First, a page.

The presence of a distinctive sialidase that differs from the lysosomal enzymes in raft-like regions of the plasma membrane may bring about a change in composition the cell surface gangliosides, causing a shift from poly-sialylated species involving a decrease of GM3 and formation of GM2, then GM1 and eventually lactosylceramide. This may have consequences for important cellular events, such as neuronal differentiation and apoptosis. Conversely, sialylation may occur in some neuronal membranes, increasing the proportions of poly-sialylated species.

The brain contains as much as 20 to 500 times more gangliosides than most non-neural tissues, with three times as much in grey than white matter. As the brain develops, there is an increase in the content of gangliosides and in their degree of sialylation. There are large differences between species and tissues. For example, during embryogenesis and the postnatal period in the human central nervous system, the total amount of gangliosides increases approximately threefold while that of GM1 and GD1a increase 12 to15-fold. During the same period the hemato-series gangliosides, GM3, GD3, and 9-OAc-GD3 are the predominant ganglioside species, but they are present in much lower amounts in adults and then in some areas of the brain only. The main gangliosides of adult human brain are GM1, GD1a, GD1b and GT1, while GM3 is found mainly in the extraneural tissues. In addition, the nature and concentrations of the fatty acid and sphingoid base constituents change markedly, and for example, the ratio of C20/C18-sphingosine in ganglioside GD1a of rat cerebellum was found to increases 16-fold between 8-day-old and 2-year-old animals. In mouse brain, the total amount of gangliosides is almost 8-fold greater in adults than in embryos, with a similar shift in composition from simple to more complex gangliosides governed mainly by changes in the expression level and activity of the glycosyltransferases.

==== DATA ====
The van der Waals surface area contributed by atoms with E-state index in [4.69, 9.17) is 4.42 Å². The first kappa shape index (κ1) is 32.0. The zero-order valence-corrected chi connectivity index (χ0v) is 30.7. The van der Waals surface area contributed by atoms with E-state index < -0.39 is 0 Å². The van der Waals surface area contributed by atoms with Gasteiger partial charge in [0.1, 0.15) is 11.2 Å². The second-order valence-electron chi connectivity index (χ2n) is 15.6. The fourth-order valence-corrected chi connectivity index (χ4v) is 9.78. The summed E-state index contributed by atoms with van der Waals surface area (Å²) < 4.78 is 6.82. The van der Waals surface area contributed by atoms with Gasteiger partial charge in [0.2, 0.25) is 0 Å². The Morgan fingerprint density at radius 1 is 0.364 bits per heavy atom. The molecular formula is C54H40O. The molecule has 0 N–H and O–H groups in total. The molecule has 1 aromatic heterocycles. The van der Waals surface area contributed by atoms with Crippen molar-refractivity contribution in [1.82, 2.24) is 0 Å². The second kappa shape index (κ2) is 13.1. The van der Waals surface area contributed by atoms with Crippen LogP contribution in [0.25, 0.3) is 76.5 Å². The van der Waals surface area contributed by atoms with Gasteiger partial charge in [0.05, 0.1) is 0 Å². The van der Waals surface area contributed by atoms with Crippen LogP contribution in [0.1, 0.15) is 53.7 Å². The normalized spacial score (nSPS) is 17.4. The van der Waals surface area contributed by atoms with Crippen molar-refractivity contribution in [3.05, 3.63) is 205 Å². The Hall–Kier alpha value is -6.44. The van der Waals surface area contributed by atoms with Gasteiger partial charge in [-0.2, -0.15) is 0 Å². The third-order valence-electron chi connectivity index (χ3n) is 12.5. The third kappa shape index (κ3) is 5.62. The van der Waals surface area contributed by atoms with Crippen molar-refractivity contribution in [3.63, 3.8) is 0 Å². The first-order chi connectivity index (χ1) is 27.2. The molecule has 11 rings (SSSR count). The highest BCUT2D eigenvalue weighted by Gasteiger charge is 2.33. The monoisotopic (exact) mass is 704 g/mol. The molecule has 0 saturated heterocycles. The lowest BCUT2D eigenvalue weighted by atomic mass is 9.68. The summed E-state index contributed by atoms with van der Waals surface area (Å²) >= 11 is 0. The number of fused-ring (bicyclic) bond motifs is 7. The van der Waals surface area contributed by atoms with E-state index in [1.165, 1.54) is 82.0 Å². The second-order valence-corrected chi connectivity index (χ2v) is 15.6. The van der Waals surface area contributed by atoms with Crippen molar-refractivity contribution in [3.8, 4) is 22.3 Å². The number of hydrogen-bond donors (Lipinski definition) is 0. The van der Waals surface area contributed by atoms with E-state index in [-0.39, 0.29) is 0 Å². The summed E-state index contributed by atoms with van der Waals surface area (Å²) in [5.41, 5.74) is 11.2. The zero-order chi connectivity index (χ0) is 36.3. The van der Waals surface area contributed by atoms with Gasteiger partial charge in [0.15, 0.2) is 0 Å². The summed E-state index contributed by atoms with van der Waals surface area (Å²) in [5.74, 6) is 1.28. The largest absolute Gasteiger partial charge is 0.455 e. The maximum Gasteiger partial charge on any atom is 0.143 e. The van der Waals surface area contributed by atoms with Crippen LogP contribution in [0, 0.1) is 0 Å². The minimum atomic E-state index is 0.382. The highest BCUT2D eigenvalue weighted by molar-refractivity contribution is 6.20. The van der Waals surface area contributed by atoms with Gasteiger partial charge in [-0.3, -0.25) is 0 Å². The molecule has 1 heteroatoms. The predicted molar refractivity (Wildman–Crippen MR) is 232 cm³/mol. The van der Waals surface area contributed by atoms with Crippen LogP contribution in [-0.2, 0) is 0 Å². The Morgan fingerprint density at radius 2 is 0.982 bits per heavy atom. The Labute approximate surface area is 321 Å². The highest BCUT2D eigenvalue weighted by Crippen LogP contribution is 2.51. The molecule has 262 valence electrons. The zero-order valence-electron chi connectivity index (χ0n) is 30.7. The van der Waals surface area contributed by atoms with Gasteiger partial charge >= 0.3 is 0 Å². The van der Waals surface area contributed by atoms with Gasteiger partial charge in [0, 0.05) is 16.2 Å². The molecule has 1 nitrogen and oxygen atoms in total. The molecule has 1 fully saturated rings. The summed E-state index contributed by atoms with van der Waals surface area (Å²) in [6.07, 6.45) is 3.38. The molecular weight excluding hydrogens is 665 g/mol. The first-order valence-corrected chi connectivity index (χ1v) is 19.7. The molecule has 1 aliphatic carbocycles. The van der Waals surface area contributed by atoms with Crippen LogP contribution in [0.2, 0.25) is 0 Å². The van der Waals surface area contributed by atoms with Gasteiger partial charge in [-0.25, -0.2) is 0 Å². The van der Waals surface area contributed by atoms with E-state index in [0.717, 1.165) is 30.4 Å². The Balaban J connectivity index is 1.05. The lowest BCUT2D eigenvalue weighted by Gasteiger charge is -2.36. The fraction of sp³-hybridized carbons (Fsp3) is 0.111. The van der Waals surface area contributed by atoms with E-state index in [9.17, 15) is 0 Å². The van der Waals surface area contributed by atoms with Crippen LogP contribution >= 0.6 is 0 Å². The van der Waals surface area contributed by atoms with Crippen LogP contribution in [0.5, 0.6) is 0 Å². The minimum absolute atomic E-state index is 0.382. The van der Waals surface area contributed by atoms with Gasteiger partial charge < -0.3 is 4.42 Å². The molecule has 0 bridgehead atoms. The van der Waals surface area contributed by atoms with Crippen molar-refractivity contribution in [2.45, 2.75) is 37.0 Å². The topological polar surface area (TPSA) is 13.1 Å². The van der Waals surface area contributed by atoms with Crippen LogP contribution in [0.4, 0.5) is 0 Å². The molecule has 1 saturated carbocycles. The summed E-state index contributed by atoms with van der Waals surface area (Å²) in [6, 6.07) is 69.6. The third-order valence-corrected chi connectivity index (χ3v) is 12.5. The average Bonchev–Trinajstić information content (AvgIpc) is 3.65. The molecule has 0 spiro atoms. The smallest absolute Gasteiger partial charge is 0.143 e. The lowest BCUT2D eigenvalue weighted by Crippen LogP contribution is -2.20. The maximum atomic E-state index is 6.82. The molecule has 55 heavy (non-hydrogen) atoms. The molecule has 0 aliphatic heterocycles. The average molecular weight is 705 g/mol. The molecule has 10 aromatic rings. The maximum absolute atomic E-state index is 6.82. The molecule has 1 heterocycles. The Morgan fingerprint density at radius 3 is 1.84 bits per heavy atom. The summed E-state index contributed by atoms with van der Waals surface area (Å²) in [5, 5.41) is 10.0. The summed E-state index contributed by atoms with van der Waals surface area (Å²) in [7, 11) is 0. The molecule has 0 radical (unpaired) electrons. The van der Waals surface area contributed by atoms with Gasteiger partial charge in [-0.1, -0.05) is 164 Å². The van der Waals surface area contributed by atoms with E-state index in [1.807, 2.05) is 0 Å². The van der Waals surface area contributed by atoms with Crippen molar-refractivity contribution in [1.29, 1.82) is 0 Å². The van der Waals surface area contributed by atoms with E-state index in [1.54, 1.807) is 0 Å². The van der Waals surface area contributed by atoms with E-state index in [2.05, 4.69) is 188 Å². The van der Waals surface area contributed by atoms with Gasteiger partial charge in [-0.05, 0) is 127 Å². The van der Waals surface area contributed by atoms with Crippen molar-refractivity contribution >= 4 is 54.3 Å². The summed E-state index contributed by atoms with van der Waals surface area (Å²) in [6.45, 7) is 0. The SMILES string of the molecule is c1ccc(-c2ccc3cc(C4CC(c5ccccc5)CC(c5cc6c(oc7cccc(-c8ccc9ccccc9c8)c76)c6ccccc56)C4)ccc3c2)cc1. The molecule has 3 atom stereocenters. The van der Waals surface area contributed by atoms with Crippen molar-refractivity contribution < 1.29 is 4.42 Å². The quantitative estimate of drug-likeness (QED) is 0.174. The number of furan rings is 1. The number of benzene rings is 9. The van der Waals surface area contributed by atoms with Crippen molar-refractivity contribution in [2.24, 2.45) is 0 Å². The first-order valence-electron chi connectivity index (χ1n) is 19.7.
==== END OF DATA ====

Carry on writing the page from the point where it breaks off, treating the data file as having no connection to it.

The techniques of molecular biology, which enable specific enzymes to be eliminated from experimental animals, are now leading to a better understanding of the function of specific gangliosides. It is evident that they are essential to central myelination, to maintain the integrity of axons and myelin, and for the transmission of nervous impulses. These effects may be mediated by interactions of the negatively charged sialic acid residues of gangliosides with calcium ions, which are critical for neuronal responses. By stabilizing neuronal circuits, gangliosides may have a function in memory.